The percentages refer to the price appreciation realized had an investor bought shares and held them to this day. A portfolio comprised of those three stocks alone, held since day one, would put every other investor's portfolio return to shame.
That said, I must confess that my example is purely hypothetical. For every Microsoft, Amazon.com and Dell, there are hundreds, if not thousands, of Webvans, SyQuest Technologies and Savin Computers.
So the probability of having picked only Microsoft, Amazon.com, and Dell is miniscule. The probability is even more miniscule of having held each stock to this day.
The more likely – infinitely more likely – scenario is that you (and I) would have bought a Webvan, a SyQuest or a Savin. Keep in mind, we know what Microsoft, Amazon.com and Dell are today; we didn't know what they would become in their infancy.
But as my hypothetical example demonstrates, there's an obvious benefit to getting in at the start. Unfortunately, the benefit comes tethered to an obvious gargantuan risk of picking the wrong investments.
There is another strategy – a more practical strategy that offers the potential for exceptional return – based on the same precept of “getting in at the start.” The strategy is safer than an IPO and is appropriate for income investors. This is important to me, because the strategy is appropriate for High Yield Wealth.
Getting in at the start means getting in at the start of an income stream – the start of a long stream of dividends and dividend increases.
I've written in the past on the benefits of investing in dividend growth. Exceptional wealth can be generated investing in stocks with long history of dividends and dividend increases.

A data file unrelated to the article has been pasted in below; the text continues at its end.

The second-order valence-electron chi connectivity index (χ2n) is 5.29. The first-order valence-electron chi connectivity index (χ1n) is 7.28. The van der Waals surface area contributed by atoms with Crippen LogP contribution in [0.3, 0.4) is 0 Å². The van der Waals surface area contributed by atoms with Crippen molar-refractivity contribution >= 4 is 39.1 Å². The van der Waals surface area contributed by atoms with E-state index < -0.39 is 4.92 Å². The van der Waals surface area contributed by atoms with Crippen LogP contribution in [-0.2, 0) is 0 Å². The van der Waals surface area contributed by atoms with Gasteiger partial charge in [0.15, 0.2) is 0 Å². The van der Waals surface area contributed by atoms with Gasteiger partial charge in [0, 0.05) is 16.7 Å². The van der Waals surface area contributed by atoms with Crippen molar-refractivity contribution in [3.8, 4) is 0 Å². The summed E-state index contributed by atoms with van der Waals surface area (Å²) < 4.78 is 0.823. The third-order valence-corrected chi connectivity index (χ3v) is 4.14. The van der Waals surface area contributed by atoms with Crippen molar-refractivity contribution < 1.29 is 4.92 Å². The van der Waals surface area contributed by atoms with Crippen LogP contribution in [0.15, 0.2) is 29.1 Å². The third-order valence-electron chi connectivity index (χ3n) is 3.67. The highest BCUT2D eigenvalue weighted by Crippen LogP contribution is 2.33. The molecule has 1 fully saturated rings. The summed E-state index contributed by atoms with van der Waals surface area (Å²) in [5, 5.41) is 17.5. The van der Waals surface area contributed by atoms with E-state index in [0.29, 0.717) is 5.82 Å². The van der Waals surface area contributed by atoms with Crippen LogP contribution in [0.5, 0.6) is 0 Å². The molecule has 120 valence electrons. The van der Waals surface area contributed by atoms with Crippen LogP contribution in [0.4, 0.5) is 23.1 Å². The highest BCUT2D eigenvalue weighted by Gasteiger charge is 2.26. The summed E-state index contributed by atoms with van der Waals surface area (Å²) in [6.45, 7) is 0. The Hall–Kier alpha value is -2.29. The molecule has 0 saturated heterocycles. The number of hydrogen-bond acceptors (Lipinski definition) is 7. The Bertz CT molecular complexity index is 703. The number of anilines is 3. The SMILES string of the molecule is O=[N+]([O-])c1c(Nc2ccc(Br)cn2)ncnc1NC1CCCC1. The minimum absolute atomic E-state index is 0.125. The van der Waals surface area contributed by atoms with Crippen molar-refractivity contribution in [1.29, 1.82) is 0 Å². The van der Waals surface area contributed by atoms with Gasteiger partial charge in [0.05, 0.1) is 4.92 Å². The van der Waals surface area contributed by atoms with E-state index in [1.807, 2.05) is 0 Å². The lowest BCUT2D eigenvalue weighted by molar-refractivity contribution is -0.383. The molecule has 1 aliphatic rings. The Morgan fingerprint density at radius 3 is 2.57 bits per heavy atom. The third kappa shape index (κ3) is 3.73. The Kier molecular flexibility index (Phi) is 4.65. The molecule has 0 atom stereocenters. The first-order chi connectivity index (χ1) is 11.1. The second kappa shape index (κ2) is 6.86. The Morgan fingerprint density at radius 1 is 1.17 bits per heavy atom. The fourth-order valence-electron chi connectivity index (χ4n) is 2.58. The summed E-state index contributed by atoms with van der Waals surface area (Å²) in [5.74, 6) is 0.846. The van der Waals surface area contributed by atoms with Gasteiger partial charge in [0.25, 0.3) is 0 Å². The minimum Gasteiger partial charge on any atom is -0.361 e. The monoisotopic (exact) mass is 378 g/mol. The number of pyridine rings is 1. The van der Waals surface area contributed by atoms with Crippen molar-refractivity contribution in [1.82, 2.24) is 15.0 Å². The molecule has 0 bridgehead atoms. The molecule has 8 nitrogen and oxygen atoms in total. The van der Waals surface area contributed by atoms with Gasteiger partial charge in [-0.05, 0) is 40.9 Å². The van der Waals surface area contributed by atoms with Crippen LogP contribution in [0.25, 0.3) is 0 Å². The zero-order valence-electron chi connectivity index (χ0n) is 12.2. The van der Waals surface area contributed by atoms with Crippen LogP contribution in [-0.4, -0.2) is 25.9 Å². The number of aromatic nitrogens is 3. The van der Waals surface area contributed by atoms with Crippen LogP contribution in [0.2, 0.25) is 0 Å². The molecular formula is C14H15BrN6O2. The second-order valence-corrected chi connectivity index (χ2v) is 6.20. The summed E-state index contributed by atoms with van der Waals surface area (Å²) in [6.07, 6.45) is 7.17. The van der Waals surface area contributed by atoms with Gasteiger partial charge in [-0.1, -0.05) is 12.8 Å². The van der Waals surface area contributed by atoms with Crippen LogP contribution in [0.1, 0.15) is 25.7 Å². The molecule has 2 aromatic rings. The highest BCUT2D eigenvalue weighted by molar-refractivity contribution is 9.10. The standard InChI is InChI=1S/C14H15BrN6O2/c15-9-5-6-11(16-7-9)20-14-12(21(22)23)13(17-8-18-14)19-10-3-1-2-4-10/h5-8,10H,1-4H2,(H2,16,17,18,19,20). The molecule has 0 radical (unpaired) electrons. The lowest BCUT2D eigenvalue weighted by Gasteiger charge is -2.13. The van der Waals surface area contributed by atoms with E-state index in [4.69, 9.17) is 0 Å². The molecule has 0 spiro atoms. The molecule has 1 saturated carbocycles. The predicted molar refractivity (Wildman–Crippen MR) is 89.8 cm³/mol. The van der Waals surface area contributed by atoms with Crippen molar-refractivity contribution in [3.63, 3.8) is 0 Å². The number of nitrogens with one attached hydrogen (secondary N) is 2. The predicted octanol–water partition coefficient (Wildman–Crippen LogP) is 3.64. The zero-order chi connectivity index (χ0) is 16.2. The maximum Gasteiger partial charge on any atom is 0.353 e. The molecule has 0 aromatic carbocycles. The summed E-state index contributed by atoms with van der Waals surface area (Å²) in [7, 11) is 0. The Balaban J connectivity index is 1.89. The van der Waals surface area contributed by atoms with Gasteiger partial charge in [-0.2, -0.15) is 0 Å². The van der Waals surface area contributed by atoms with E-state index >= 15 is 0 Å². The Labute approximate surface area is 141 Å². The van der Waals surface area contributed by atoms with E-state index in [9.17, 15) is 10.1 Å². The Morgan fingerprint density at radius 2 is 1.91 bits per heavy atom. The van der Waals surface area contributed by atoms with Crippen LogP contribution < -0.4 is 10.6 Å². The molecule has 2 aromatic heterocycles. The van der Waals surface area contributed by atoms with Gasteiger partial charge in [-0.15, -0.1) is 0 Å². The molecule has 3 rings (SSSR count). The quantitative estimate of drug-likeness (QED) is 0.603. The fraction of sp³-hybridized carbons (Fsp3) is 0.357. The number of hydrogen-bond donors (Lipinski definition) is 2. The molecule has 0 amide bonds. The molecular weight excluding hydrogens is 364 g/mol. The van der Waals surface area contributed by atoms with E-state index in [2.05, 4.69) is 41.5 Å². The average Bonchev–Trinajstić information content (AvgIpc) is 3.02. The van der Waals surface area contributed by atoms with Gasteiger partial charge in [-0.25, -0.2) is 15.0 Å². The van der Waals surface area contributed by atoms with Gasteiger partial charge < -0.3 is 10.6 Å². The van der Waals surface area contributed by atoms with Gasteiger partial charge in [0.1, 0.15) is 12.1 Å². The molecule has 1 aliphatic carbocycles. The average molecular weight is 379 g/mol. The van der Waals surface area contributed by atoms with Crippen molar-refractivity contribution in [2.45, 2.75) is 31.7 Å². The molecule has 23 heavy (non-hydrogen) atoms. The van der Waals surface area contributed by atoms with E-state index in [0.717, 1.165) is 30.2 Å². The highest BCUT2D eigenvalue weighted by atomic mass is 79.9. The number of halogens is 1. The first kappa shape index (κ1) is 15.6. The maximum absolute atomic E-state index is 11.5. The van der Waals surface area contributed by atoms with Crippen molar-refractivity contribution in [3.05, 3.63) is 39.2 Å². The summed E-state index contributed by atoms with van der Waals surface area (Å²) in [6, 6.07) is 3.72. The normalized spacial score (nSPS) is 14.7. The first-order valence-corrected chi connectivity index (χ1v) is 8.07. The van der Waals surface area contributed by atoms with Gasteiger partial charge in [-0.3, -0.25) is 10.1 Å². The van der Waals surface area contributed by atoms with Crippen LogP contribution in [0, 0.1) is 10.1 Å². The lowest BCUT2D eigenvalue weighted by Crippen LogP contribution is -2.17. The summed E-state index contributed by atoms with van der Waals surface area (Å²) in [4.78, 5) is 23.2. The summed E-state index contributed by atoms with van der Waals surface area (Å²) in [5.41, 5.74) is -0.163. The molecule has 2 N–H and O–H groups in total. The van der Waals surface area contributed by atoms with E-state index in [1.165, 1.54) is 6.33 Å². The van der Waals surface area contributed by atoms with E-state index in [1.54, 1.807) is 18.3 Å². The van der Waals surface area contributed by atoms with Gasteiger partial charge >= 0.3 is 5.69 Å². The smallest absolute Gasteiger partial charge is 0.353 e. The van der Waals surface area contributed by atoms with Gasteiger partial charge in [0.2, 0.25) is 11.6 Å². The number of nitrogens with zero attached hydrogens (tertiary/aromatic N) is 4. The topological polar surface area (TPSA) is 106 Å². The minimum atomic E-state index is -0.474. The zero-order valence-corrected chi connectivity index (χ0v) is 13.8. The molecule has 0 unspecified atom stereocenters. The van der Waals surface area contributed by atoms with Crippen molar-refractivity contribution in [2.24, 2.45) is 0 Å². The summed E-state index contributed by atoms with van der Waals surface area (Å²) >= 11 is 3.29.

Of course, every dividend-growth stock has a starting point for paying a dividend. Exceptional wealth isn't generated by the history of dividend growth; it's generated by accumulating the dividends that will be forthcoming.
That’s because the largest percentage increases frequently occur during the formative years. I liken the progression to a jet taking flight: The progression is initially steeply sloped, becoming less sloped in the ensuing years before finally leveling off.
Dividend initiators can generate exceptional total return, even when starting from a low payout and a low yield. Research from Copeland Capital Management reveals that the greater the annual dividend increases, the higher the total return.
The relationship is intriguing. Dividend growers in the fifth quintile – those that had average dividend increases less than 1% – generated an 8.6% average annual return. Dividend growers in the first quintile – those that increased their dividend payout more than 13% annually – generated a 13.9% average annual return.
In short, the greater the annual dividend increase (in percentage terms), the greater the total return.
Source: Ned Davis Research/Copeland Capital Management
My own research is promising. I've found that the greatest percentage incremental dividend increases frequently occur during the early years. This tells me that getting in at the start and being the beneficiary of large incremental increases leads to superior total return.
The key is vetting and investing in stocks with the greatest potential for dividend growth. Yes, it's informative to look back, but the future is what really matters.
As to be expected, potential dividend growth is associated with actual business growth. So it's a good idea to narrow the field to growth stocks. The balance sheet also matters. Companies with low debt and high cash have higher dividend-growth potential than the opposite.